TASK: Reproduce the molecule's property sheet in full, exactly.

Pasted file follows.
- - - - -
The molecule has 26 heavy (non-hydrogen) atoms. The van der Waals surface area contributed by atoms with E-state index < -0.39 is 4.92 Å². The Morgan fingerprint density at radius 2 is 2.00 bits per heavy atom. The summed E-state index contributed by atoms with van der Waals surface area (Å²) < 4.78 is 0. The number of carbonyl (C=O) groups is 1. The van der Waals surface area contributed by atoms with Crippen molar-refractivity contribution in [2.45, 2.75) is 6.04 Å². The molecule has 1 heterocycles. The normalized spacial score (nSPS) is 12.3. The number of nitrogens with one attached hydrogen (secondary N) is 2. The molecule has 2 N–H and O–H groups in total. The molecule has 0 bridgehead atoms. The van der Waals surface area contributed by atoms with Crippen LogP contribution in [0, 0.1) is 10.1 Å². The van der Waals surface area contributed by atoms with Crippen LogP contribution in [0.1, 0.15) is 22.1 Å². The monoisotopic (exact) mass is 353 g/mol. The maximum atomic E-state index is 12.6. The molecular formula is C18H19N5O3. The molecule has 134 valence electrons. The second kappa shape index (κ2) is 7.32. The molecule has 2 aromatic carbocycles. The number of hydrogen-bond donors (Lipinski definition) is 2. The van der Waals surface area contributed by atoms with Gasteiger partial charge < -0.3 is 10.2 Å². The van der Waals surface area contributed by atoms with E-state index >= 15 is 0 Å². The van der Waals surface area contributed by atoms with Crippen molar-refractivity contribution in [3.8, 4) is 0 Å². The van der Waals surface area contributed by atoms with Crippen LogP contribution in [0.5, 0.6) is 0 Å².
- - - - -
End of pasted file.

The molecule has 26 heavy (non-hydrogen) atoms. The van der Waals surface area contributed by atoms with E-state index < -0.39 is 4.92 Å². The Morgan fingerprint density at radius 2 is 2.00 bits per heavy atom. The summed E-state index contributed by atoms with van der Waals surface area (Å²) < 4.78 is 0. The number of carbonyl (C=O) groups is 1. The van der Waals surface area contributed by atoms with Crippen molar-refractivity contribution in [2.45, 2.75) is 6.04 Å². The molecule has 1 heterocycles. The normalized spacial score (nSPS) is 12.3. The number of nitrogens with one attached hydrogen (secondary N) is 2. The molecule has 2 N–H and O–H groups in total. The molecule has 0 bridgehead atoms. The van der Waals surface area contributed by atoms with Crippen LogP contribution in [0, 0.1) is 10.1 Å². The van der Waals surface area contributed by atoms with Crippen LogP contribution in [0.1, 0.15) is 22.1 Å². The monoisotopic (exact) mass is 353 g/mol. The maximum atomic E-state index is 12.6. The molecular formula is C18H19N5O3. The molecule has 134 valence electrons. The second kappa shape index (κ2) is 7.32. The molecule has 2 aromatic carbocycles. The number of hydrogen-bond donors (Lipinski definition) is 2. The van der Waals surface area contributed by atoms with Gasteiger partial charge < -0.3 is 10.2 Å². The van der Waals surface area contributed by atoms with E-state index >= 15 is 0 Å². The van der Waals surface area contributed by atoms with Crippen molar-refractivity contribution in [3.8, 4) is 0 Å². The van der Waals surface area contributed by atoms with Crippen LogP contribution in [0.5, 0.6) is 0 Å².